Fenwick Cooper

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Fenwick Cooper

Postdoctoral Research Assistant

My main research goal is to unite the theoretical, computational and statistical approaches to modelling the long time scale dynamics of geophysical and turbulent fluids. Applications include long-range weather forecasting and prediction of climate change. With the continual large increases in data and computational power, new approaches that I am interested in exploiting, such as fluctuation-dissipation theory, are finally becoming practical and will lead to a leap in our understanding of geophysical flows.

Sub-grid turbulence modelling

One of the fundamental challenges in classical physics is to find a practical theory for the statistics and effects of turbulent flow. For example, the impact of turbulent flow below the grid scales of a computational ocean or atmosphere model can drastically alter the model’s climatology. I have developed a stochastic method of modelling sub-grid turbulence such that the climatological mean and variance of a low resolution turbulent flow are the same as a high resolution truth. This has been successfully tested in an idealised primitive equation ocean model and fluctuation-dissipation theory is applied to ensure that the low resolution model responds to forcing in the same way as the truth. An exciting application of this method is to dramatically improve the accuracy of state-of-the-art oceanic and atmospheric climate models.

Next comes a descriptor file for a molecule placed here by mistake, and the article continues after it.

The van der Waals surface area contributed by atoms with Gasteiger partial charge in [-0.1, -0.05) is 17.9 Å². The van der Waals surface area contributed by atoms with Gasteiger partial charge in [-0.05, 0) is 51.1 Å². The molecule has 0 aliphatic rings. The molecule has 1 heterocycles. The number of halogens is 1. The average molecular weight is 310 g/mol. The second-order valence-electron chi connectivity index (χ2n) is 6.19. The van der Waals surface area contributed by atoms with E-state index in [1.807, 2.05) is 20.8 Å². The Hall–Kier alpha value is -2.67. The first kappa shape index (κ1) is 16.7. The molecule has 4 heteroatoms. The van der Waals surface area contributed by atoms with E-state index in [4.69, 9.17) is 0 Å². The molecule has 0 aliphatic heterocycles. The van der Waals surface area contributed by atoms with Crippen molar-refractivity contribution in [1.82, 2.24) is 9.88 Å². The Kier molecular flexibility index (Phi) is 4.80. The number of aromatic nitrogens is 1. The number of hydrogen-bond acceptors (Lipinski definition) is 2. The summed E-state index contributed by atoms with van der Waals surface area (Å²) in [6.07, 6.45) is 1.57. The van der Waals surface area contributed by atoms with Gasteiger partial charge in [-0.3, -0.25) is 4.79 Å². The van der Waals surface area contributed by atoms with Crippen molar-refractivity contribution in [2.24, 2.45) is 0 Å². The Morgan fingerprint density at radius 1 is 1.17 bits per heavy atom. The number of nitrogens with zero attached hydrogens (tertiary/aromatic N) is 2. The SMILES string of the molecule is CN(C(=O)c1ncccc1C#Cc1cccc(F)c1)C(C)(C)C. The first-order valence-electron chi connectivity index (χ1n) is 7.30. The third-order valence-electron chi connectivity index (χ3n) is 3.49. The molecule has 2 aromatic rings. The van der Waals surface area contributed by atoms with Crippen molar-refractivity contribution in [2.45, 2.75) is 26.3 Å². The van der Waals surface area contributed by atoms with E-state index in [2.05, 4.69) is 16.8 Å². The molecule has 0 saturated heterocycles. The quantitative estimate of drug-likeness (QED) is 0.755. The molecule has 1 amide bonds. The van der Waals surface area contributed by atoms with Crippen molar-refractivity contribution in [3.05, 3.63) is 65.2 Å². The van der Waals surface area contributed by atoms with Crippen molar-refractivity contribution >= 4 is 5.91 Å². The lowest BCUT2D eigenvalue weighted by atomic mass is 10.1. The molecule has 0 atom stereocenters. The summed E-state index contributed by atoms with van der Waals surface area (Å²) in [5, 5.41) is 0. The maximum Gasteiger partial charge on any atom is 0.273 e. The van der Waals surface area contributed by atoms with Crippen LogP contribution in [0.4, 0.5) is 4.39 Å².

The prediction of the response of the climate system to an external forcing or to a change in some parameter of the system is a problem that can potentially be addressed using the fluctuation-dissipation theorem (FDT). I have developed a version of the FDT that is applicable in practice. The key new developments are that there is no practical limit upon the dimensionality of the system considered, there is no need for the system to be Gaussian and the governing equations are not required, (instead we require a sufficiently large data set). I am currently working on extending application of the FDT from idealised systems to real geophysical data sets, such as the ERA interim reanalysis, with the aim of making predictions regarding the dynamical atmosphere.

Turbulence closure

The statistics of turbulent dynamical systems, subject to stochastic regularisation, obey the Fokker-Plank equation. Unfortunately attempts to solve this equation are severely hampered by the so-called curse of dimensionality. I am working on a technique for solving the Fokker- Plank equation in high dimensional spaces provided the dynamical system considered has certain properties. For application to a fluid, this method of solution is still computationally expensive. However, there is the tantalising prospect of being able to reduce the cost by taking advantage of conservation laws. Ultimately, this approach has the potential to dramatically reduce the computational effort required to find the statistics of any turbulent system.